Ms. relis also observes that:
“Some plaintiffs may have sought compensation as a signal of being heard and acknowledged or as a deterrent to future conduct. Yet, through litigation, these principles were ultimately manifested in money alone, in a system that was repeatedly described them as one which could only provide financial compensation for their harm. Consequently, plaintiffs who also mentioned pecuniary recompense when speaking of their litigation aims at the same time and vehemently stressed, “it’s not about the money!”
Ms. relis concludes this chapter in her book by indicating that plaintiffs’ primary concerns in litigation were non-monetary. However, the civil litigation system did not provide for remedies relating to the nonmonetary needs and issues. Further, lawyers conditioned their clients on the realities of the legal system preparing them to expect only money instead of nonmonetary issues. As a result of that conditioning, plaintiffs lawyers may also serve to cement their own convictions that financial compensation is either entirely or primarily with their clients seek. In turn, this may affect how the plaintiffs lawyers present the case to the opposite side.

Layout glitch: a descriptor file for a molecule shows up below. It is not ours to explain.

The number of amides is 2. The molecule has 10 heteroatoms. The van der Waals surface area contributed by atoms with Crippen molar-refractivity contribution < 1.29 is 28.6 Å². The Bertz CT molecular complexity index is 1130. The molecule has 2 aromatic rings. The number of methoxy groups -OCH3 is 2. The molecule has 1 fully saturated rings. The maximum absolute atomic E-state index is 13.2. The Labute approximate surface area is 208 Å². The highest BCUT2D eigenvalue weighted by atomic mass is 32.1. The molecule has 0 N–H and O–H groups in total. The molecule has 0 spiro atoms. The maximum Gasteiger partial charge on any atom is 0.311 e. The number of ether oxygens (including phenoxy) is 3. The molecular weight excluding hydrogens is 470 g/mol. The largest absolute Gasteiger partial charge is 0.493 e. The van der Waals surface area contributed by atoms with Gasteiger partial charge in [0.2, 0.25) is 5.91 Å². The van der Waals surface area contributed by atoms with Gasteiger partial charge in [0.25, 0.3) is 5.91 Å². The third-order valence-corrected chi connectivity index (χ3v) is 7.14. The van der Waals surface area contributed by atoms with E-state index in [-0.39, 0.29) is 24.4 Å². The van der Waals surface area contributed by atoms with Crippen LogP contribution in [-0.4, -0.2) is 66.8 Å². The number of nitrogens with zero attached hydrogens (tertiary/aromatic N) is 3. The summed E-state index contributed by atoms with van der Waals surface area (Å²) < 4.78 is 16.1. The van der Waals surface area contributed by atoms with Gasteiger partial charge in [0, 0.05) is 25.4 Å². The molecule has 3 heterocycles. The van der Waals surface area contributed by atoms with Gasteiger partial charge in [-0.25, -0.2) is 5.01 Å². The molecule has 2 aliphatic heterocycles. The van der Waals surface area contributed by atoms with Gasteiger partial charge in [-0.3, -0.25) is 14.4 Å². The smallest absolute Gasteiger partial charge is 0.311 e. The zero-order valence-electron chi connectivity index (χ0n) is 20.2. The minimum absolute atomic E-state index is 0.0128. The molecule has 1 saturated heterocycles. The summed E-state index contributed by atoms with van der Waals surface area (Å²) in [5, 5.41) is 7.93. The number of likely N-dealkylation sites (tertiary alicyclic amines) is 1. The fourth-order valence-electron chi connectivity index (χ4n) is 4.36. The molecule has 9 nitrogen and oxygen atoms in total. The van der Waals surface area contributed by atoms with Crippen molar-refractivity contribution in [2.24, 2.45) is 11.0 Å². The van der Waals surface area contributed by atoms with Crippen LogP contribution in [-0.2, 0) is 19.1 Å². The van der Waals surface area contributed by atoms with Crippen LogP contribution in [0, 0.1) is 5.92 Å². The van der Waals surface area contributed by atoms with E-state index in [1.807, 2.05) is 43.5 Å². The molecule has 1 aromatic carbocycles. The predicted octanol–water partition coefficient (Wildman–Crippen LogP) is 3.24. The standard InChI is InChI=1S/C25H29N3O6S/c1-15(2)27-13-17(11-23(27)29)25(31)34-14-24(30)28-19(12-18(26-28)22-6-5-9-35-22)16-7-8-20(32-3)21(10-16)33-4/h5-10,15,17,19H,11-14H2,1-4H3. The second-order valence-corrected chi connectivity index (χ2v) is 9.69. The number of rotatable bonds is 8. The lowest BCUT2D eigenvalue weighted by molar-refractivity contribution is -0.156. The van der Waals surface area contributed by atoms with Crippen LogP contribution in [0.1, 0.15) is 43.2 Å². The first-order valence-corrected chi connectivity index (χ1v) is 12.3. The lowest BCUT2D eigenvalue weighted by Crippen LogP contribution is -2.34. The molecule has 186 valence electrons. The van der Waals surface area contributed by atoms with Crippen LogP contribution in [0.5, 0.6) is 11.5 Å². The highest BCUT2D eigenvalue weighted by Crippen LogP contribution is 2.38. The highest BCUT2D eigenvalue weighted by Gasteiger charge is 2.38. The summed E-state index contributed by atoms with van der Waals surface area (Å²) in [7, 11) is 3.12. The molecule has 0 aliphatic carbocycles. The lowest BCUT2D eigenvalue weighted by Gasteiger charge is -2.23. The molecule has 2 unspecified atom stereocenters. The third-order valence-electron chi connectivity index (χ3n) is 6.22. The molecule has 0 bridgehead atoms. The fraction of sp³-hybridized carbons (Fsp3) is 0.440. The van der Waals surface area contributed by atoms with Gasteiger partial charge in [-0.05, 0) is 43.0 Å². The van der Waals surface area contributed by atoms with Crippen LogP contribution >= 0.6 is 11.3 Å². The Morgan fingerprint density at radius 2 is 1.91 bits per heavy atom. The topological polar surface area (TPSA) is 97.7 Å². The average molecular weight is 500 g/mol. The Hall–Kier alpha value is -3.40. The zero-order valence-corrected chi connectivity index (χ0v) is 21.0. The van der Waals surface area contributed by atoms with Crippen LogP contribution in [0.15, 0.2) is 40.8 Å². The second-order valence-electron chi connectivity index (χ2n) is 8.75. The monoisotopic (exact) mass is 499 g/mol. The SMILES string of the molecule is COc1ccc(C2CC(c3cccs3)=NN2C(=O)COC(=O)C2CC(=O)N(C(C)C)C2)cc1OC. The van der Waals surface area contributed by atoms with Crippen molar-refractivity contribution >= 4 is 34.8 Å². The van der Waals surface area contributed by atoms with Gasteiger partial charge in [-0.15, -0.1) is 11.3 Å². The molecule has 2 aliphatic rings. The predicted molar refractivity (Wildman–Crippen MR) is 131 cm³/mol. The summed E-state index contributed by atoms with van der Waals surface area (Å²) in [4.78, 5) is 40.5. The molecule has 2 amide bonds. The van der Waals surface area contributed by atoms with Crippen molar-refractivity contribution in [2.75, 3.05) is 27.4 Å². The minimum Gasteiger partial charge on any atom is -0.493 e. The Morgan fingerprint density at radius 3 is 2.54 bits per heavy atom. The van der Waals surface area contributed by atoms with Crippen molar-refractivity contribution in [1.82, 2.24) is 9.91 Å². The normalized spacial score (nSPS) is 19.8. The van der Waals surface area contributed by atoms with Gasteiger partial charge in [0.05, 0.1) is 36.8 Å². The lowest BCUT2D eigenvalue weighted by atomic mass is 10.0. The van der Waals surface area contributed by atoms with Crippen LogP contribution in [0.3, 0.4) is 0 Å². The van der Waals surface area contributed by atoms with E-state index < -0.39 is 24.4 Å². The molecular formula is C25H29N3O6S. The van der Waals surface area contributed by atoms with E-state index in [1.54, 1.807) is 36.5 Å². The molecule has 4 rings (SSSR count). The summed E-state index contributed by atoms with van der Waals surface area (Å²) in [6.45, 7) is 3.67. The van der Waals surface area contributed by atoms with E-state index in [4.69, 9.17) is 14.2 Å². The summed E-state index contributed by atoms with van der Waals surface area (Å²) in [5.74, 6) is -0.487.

Ms. relis concluded this chapter by stating “Thus, a paradox of legal entitlement is that plaintiffs who engage the power of the legal system lose control of their disputes to that same power as their cases are reformulated, reinterpreted, and renamed, altering meaning and also consequences.”
This research has several ramifications in the mediation and negotiation context. First, it is important for all attorneys to understand that the monetary issues (although important to the defendants) are not as important to the plaintiffs. However, the monetary issues will gain importance as a symbolic statement that reflects the other nonmonetary concerns that were raised by plaintiffs. For example, it is common to hear in a mediation that the amount of money symbolizes the extent that the defendant has taken responsibility for its actions. It would be helpful for attorneys to try to evaluate how to separate monetary issues from the nonmonetary issues to see if there is an opportunity for settlement resolution.